If you have teenagers, you likely already know they’re a little more vocal about their goals — since they have officially come into their own. Give them the same areas of suggestions, and make a point to sit back and listen to them. Your job as the parent of adolescents will be more of a guide than a director or dictator, and your own awesome resolutions will come in quite handy as good examples. Remember to make suggestions, but always let your kids decide on their own resolution. It’s also fun to make some family resolutions like traveling more, spending quality time together, or planning dinners on a weekly basis.

3. Choose the Right Medium

What good is a New Year’s resolution if you can’t hold yourselves accountable, right? When it comes to measuring your goals, it’s essential to choose the right medium. For tracking our steps, we have pedometers; and for tracking our goals, we should have a similarly effective system to keep us on the path to success. Try to choose something that caters to the type of resolutions you choose, and also fits your kids’ personalities and what motivates them.

There’s the tried and true charting system, in which you list your goals on a chart, and place stickers next to each one once it’s accomplished. For recurring actions, your chart may be set up to represent the months, or weeks — for each week that you successfully remember to clean your room, you place a sticker. The charting system is easy to make, and straightforward enough for even young toddlers to understand.

If you want to go the artsy route, try vision boards — collages made up of magazine or computer printed cutouts that represent your goals. If your child wishes to try more new foods in the new year, help them envision this goal, by pasting photos of delicious looking meals and different cultural cuisine on your poster board. The idea of the vision board is to help you stay motivated, every time you look at it hanging on your wall. Vision boards are less formal, but tend to have just as strong an effect (or stronger, for visually creative children) in crystallizing goals.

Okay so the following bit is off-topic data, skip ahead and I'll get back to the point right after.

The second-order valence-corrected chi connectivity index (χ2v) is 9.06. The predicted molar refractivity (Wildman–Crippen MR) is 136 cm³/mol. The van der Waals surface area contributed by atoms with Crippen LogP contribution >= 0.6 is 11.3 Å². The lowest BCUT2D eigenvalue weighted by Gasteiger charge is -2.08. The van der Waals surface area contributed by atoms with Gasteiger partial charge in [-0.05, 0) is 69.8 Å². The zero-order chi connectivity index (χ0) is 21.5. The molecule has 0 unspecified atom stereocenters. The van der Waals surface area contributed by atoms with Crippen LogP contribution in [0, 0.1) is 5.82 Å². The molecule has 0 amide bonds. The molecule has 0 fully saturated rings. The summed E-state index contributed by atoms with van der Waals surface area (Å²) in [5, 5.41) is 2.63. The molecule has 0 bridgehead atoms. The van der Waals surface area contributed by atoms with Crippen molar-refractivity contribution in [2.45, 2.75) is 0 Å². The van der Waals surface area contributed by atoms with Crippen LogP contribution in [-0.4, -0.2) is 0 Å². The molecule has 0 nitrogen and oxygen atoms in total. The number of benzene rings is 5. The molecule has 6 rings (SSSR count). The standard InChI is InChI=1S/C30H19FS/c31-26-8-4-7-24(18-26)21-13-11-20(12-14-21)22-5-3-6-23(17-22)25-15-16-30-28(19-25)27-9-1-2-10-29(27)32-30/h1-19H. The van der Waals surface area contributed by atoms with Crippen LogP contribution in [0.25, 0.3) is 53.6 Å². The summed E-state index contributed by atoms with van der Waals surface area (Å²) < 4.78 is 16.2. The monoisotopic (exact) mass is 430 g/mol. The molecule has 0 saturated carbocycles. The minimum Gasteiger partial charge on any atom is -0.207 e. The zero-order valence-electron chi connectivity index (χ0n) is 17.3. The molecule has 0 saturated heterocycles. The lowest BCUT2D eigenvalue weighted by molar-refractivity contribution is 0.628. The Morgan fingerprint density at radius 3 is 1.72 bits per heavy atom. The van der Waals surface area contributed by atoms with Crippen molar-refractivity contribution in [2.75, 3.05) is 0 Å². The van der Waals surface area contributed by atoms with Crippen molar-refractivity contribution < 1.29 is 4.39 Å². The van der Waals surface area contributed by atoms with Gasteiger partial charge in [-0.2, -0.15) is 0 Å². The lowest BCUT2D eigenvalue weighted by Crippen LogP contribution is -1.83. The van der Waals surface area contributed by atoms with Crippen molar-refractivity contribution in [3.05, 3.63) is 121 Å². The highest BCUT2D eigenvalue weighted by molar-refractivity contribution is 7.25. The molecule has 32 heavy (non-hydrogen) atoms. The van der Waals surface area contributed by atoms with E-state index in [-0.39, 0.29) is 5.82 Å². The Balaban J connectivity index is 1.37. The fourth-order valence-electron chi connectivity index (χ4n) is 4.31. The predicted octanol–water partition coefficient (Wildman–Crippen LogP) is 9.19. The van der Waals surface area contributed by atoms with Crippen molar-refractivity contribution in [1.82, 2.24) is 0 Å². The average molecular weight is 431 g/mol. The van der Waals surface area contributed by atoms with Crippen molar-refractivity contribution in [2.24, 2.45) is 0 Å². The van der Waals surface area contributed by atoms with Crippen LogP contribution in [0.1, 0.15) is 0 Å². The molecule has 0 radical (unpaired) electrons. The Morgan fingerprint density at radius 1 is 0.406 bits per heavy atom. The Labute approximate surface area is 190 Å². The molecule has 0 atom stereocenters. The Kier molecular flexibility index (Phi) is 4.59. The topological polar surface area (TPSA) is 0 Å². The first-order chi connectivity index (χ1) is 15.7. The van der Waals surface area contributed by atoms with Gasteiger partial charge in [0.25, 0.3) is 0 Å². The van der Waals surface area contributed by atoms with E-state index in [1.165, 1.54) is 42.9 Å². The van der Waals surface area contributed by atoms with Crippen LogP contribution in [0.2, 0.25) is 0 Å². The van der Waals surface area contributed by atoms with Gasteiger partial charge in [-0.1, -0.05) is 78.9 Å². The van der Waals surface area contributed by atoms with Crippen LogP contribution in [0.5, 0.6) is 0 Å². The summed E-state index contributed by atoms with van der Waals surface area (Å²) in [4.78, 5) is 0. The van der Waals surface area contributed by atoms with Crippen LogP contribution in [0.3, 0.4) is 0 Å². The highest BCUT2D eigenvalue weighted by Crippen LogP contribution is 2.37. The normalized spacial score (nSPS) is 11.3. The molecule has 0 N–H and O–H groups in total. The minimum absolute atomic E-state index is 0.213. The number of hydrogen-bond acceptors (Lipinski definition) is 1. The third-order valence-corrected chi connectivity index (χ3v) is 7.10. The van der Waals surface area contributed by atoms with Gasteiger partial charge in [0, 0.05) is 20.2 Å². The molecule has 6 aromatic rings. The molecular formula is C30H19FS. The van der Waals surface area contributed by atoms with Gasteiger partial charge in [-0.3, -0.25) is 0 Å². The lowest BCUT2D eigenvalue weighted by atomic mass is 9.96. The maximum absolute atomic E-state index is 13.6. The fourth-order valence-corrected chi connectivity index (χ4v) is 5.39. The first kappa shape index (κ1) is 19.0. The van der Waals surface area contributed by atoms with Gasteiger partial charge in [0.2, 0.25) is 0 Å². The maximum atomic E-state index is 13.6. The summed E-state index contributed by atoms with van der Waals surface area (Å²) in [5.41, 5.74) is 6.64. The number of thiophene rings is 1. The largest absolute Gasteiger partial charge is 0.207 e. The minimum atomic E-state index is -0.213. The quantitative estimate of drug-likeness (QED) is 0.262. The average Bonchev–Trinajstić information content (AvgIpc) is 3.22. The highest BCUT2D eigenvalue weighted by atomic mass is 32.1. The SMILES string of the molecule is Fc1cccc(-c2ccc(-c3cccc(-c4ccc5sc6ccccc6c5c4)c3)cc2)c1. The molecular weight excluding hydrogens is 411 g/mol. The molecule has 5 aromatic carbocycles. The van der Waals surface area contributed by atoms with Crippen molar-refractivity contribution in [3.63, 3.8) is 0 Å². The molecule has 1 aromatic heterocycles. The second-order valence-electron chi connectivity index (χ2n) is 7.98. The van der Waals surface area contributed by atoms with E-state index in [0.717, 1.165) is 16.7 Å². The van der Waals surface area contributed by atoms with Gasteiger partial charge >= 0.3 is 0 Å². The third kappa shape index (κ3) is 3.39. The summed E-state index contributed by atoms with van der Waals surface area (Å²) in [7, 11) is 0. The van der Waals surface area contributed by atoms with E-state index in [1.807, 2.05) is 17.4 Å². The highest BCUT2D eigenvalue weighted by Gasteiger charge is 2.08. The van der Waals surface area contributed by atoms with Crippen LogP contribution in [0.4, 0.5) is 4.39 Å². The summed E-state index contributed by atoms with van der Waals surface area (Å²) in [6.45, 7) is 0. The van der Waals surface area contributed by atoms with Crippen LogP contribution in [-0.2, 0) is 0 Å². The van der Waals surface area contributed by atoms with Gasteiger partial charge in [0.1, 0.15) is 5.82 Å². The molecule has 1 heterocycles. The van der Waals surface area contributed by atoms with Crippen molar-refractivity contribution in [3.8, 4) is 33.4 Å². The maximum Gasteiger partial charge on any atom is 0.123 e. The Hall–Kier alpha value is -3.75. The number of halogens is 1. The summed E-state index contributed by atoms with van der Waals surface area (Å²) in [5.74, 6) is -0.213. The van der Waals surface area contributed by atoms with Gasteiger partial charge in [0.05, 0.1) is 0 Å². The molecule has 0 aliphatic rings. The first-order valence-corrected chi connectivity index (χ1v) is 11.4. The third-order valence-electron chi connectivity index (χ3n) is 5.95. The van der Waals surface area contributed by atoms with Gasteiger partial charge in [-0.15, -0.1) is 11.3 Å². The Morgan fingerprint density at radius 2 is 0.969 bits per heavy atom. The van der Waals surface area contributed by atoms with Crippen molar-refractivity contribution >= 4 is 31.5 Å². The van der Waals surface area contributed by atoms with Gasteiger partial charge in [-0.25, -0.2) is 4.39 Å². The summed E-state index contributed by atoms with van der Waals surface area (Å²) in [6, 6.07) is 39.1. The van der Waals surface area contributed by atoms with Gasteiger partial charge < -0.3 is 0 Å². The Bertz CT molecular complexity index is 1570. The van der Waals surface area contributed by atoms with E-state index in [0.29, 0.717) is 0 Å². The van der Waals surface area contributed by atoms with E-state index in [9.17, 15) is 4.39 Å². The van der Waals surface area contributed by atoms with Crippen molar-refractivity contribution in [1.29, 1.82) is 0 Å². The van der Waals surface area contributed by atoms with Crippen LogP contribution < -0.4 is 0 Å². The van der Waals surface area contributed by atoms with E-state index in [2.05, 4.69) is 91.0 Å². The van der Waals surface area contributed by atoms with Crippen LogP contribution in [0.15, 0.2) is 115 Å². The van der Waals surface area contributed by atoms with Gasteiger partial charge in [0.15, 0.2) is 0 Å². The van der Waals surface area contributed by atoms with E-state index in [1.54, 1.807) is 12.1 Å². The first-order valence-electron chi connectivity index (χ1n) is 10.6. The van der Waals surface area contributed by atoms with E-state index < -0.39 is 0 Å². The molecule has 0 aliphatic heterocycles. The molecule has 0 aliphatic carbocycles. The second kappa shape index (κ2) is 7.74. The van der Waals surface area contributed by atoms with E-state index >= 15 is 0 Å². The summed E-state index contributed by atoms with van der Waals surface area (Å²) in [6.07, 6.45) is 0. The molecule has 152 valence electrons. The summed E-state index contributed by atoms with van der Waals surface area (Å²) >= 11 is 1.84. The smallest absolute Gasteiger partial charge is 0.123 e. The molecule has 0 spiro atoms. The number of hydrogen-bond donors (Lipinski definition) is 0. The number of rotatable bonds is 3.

Remember, as you embark on this wonderful New Year’s tradition with your kids, try to emphasize the effort you put into making and keeping these goals, as much as the end results — this is a great chance to show your children that the journey is just as important as the destination.

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3 Great New Year’s Resolutions for a Single Parent

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The decisions you make and things you prioritize as a parent will always affect your kids in some way or another. As a single parent, it can sometimes feel like there’s even more pressure to be the best role model you can for your kids — in some cases, you may be the only one they have. That’s not to say you can’t make any mistakes; it’s how you react to your mistakes, and the attitude you choose to embrace in your everyday life, that will impact your children’s perceptions.

The start of the new year is the perfect time to take stock of the decisions you’ve made up to this point (How have your past goals panned out so far? Is there anything you’d like to change?), and plan some goals for the coming year.

Consider starting with these three great New Year’s resolution ideas, to benefit yourself and your whole family — as well as set a wonderful example for your kids (they may even be inspired to model their own resolutions after yours!).